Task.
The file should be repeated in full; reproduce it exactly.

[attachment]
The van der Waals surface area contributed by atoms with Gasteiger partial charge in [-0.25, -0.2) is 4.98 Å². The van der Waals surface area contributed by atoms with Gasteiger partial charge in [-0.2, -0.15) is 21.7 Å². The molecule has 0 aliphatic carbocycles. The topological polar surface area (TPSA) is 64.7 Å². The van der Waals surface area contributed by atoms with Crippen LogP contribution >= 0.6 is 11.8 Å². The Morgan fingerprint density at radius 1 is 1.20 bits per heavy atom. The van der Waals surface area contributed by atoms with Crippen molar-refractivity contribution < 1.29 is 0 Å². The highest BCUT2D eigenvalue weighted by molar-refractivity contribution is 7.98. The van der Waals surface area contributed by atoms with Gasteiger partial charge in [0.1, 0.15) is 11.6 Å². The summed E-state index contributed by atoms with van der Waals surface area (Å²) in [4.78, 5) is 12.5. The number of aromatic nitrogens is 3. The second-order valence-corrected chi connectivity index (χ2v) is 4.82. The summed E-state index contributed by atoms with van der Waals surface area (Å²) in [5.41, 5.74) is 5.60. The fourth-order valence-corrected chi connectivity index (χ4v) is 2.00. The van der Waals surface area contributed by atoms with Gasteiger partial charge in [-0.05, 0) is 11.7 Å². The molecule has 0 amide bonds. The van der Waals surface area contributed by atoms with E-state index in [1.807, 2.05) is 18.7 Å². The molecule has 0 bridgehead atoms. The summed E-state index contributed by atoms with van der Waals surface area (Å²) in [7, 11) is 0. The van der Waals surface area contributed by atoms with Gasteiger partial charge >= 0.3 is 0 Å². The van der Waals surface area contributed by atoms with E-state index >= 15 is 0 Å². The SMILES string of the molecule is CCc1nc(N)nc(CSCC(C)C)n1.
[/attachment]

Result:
The van der Waals surface area contributed by atoms with Gasteiger partial charge in [-0.25, -0.2) is 4.98 Å². The van der Waals surface area contributed by atoms with Gasteiger partial charge in [-0.2, -0.15) is 21.7 Å². The molecule has 0 aliphatic carbocycles. The topological polar surface area (TPSA) is 64.7 Å². The van der Waals surface area contributed by atoms with Crippen LogP contribution >= 0.6 is 11.8 Å². The Morgan fingerprint density at radius 1 is 1.20 bits per heavy atom. The van der Waals surface area contributed by atoms with Crippen molar-refractivity contribution < 1.29 is 0 Å². The highest BCUT2D eigenvalue weighted by molar-refractivity contribution is 7.98. The van der Waals surface area contributed by atoms with Gasteiger partial charge in [0.1, 0.15) is 11.6 Å². The summed E-state index contributed by atoms with van der Waals surface area (Å²) in [4.78, 5) is 12.5. The number of aromatic nitrogens is 3. The second-order valence-corrected chi connectivity index (χ2v) is 4.82. The summed E-state index contributed by atoms with van der Waals surface area (Å²) in [5.41, 5.74) is 5.60. The fourth-order valence-corrected chi connectivity index (χ4v) is 2.00. The van der Waals surface area contributed by atoms with Gasteiger partial charge in [-0.05, 0) is 11.7 Å². The molecule has 0 amide bonds. The van der Waals surface area contributed by atoms with E-state index in [1.807, 2.05) is 18.7 Å². The molecule has 0 bridgehead atoms. The summed E-state index contributed by atoms with van der Waals surface area (Å²) in [7, 11) is 0. The van der Waals surface area contributed by atoms with Gasteiger partial charge >= 0.3 is 0 Å². The van der Waals surface area contributed by atoms with E-state index >= 15 is 0 Å². The SMILES string of the molecule is CCc1nc(N)nc(CSCC(C)C)n1.